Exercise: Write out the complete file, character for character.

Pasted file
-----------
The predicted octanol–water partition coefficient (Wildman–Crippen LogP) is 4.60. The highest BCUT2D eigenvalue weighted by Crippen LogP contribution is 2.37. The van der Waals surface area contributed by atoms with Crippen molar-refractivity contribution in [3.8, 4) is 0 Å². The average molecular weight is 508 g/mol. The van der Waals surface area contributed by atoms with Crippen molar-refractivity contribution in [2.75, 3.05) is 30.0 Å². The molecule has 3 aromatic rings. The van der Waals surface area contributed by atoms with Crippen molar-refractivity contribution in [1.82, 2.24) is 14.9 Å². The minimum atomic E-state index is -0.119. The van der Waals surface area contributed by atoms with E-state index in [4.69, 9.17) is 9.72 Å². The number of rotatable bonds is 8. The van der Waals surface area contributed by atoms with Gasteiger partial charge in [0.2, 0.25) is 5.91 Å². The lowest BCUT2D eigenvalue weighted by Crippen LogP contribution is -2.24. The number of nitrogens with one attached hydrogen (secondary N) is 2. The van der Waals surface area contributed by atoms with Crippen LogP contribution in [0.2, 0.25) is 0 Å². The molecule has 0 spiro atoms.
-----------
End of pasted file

The predicted octanol–water partition coefficient (Wildman–Crippen LogP) is 4.60. The highest BCUT2D eigenvalue weighted by Crippen LogP contribution is 2.37. The van der Waals surface area contributed by atoms with Crippen molar-refractivity contribution in [3.8, 4) is 0 Å². The average molecular weight is 508 g/mol. The van der Waals surface area contributed by atoms with Crippen molar-refractivity contribution in [2.75, 3.05) is 30.0 Å². The molecule has 3 aromatic rings. The van der Waals surface area contributed by atoms with Crippen molar-refractivity contribution in [1.82, 2.24) is 14.9 Å². The minimum atomic E-state index is -0.119. The van der Waals surface area contributed by atoms with E-state index in [4.69, 9.17) is 9.72 Å². The number of rotatable bonds is 8. The van der Waals surface area contributed by atoms with Gasteiger partial charge in [0.2, 0.25) is 5.91 Å². The lowest BCUT2D eigenvalue weighted by Crippen LogP contribution is -2.24. The number of nitrogens with one attached hydrogen (secondary N) is 2. The van der Waals surface area contributed by atoms with Crippen LogP contribution in [0.2, 0.25) is 0 Å². The molecule has 0 spiro atoms.